Thursday, August 2, 2012

Part Thirty-One, Chapter Seven - "YIPPEE!" Shouted the Mob Boss

Gris finds Heller in a swanky leather trench coat, taking a cab to Babe Corleone's penthouse.  Geovani the doorman warns that she's still in a bad mood, and sure enough once Heller is admitted he gets quite a talking to.  Babe complains that despite her orders Heller - or rather, the "Whiz Kid" with buck teeth and glasses who looks absolutely nothing like Heller - is still "carousing around with criminal reporters" (as opposed to criminal mobsters).  She also says "don't interrupt" three times during her page-long rant while Heller remains silent.  Babe is particularly irked about the court battle the papers are shouting about.

"Jerome, this is very wearing and tiring on me. I know I have been neglectful. But Jerome, you don't sue people you don't like. You get a proper heater and you rub them out. Only weaklings and fools and idiots go rushing off to courts. You want justice, the only way you get justice is to buy yourself a proper rifle, learn how to shoot it and, with a proper telescopic sight..."

It's at this point that Heller finally interrupts, handing over a wrapped package.  Babe tears it open with a wrist-holstered stiletto, because she is an Italian mobster lady and all Italian mobsters use stilettos when they want to stab or slash something.  When she finds the passport of "GUNSALMO SILVA!" and realizes that Heller killed him ("'Not exactly,' said Heller, kind of smothered, 'He sort of blew himself up!'"), Babe actually shouts "YIPPEE!" and dances around the room before collapsing into a chair and sobbing that "Holy Joe" is finally avenged.  Then she summons all her staff so they can cheer at the defeat of their hated foe.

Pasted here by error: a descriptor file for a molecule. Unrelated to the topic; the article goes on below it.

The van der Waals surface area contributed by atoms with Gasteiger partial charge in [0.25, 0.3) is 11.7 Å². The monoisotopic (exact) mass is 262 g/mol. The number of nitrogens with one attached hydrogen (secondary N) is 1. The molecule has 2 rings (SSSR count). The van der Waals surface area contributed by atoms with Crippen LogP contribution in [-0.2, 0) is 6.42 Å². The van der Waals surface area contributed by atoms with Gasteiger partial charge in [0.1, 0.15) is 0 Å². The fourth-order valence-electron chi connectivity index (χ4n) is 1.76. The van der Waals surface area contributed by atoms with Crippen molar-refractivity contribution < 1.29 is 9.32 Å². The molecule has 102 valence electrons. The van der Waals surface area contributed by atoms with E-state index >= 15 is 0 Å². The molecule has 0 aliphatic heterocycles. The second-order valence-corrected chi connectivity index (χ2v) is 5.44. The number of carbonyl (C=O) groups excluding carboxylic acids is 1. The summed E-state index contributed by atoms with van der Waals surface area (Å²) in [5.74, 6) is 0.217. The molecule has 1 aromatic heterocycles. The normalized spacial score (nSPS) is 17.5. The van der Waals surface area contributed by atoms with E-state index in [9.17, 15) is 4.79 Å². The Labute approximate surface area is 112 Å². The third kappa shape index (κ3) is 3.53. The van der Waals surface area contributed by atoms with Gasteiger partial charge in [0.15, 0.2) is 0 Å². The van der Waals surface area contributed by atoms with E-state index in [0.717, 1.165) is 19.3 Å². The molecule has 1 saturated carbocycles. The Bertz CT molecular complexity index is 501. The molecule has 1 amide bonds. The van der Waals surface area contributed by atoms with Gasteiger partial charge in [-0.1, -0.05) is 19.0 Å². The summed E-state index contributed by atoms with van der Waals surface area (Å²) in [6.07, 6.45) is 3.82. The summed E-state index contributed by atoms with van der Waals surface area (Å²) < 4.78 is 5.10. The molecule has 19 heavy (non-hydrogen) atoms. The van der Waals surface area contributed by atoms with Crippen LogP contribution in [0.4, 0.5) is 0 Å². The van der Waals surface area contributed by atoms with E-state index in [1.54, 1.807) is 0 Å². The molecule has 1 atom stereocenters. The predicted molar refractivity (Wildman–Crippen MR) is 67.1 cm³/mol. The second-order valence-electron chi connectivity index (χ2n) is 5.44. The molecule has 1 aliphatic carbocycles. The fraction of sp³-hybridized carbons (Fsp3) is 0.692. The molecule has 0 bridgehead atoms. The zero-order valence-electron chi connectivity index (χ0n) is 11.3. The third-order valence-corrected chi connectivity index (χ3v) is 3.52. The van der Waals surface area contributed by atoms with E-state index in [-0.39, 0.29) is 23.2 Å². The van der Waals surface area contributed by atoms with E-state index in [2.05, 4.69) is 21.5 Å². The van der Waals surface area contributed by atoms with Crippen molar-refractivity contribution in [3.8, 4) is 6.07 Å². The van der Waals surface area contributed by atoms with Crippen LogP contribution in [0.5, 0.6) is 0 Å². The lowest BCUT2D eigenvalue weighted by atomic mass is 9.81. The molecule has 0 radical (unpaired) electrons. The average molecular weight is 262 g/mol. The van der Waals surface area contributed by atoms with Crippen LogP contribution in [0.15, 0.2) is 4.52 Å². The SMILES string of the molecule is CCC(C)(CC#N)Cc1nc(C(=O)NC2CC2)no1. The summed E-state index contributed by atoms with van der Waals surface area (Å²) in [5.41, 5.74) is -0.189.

And then she orders someone to bring Heller some milk and cookies.

Remember?  Heller's like 30 in Voltarian years, but he looks like a teenager on Earth?  So nobody lets him drink beer and everybody coddles him with food? 

Even though Babe's celebrating because Heller just killed a guy...

Look, Hubbard obviously thought this was important, so deal with it.

So while Heller enjoys his milk and cookies followed by three plates of spaghetti, Babe spends two hours planning Silva's funeral, which of course she will be putting on a festive air for.  Telegrams - in the year 2000-something, remember - come in from the Corleone criminal empire's international interests, all celebrating the death of Silva.  And Gris just sits there and watches it all happen because he is in Narrator Mode.

Heller eventually asks what Babe can make of one of the ID cards he took from the hitmen at the airport.  Babe has someone run it through the Corleone computer system - wonder if it's telegraph-compatable? - and finds that this Inganno John Scroccone was Faustino Narcotici's chief account.  Babe once again scolds Heller for associating with The Wrong Crowd, but Heller stays strangely silent.